It is unclear what exactly is the Raetic equivalent of the Etruscan genitive II (Rix 1985: 126 f., Wallace 2008: 46). The existence of a genitive in *-l(a) would be expected because this must be the historical basis of the pertinentive II -le. The genitive II poses some difficulties even in Etruscan. In Archaic Etruscan inscriptions, the ending appears as -a (examples in Wallace). Since -l must be historical – after all, it is part of the pertinentive and ablative endings, and also appears in Neo-Etruscan – its lack in Archaic Etruscan remains to be explained. Most probably, -l was lost in this position (which indicates a velar allophone), and then reintroduced in a form of paradigmatic levelling under the influence of the ablative and pertinentive endings. The second irregularity of the genitive II is its allomorph -al (with stems not originally ending in *-a) in Neo-Etruscan. The context of this allomorph appears to be determined both phonotactically (stems in -l) and semantically (names); Rix (p. 126) assumes that a is a generalised stem vowel. Cp. the contexts of -le vs. -ale of the pertinentive II. The pre-apocope auslaut *a can, like *i in the genitive I *-s(i), be inferred from the form of its derivatives, the endings of the pertinentive and ablative.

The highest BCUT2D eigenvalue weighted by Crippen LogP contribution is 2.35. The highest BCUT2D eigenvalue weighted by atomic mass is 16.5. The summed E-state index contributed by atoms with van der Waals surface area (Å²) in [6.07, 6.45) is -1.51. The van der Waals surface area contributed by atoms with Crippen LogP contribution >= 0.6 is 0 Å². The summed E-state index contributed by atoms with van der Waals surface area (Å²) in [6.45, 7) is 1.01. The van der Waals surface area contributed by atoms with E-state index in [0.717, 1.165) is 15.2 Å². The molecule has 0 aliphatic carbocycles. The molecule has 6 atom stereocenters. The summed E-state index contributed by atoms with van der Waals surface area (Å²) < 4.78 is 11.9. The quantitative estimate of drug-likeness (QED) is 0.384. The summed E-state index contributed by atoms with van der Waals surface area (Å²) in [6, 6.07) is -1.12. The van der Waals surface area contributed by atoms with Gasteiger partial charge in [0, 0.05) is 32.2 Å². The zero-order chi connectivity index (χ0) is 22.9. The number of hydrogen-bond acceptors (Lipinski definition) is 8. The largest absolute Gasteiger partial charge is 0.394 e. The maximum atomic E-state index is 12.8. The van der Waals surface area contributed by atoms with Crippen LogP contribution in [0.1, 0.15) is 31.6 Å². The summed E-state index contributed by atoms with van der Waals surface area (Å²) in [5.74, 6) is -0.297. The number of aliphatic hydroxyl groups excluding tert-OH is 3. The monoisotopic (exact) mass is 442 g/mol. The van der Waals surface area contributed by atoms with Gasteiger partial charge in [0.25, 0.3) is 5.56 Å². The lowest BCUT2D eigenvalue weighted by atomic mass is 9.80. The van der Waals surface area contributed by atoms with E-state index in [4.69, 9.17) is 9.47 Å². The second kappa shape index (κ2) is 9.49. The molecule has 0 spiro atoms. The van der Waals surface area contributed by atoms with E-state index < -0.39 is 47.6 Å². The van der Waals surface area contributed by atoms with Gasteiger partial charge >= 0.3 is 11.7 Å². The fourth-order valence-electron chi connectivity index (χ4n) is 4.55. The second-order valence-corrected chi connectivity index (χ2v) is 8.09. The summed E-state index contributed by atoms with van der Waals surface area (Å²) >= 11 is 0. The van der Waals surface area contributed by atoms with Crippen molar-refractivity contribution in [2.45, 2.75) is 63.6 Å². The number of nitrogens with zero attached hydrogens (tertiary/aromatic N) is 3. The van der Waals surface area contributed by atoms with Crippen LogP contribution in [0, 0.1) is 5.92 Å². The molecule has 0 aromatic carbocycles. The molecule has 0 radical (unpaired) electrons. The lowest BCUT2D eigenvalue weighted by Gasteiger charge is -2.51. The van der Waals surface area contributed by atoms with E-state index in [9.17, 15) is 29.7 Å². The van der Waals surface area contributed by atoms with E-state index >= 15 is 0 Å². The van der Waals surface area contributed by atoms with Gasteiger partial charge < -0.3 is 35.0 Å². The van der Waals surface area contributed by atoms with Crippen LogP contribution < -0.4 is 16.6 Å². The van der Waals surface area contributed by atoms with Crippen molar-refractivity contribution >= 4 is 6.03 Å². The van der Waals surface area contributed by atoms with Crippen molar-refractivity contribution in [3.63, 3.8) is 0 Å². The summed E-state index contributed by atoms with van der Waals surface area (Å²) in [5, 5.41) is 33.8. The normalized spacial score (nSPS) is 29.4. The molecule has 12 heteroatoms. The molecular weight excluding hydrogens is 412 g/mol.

While the genitive I *-s(i) is very well documented in Raetic, no instances of the genitive II – in any form – can be securely identified. The Archaic Etruscan form -a can essentially be argued for any word ending in -a – this is in most cases reflected in TIR to simplify reviewing the cases. The only possible case of a genitive in -(a)l is kaial on PA-1, somewhat modified by the word aχvil (with stem-final l) appearing in the same inscription.
It is possible that genitives originally were adjectives of possession, which enabled them to serve as bases for cases (pertinentive, ablative), see Rix 1985: 127.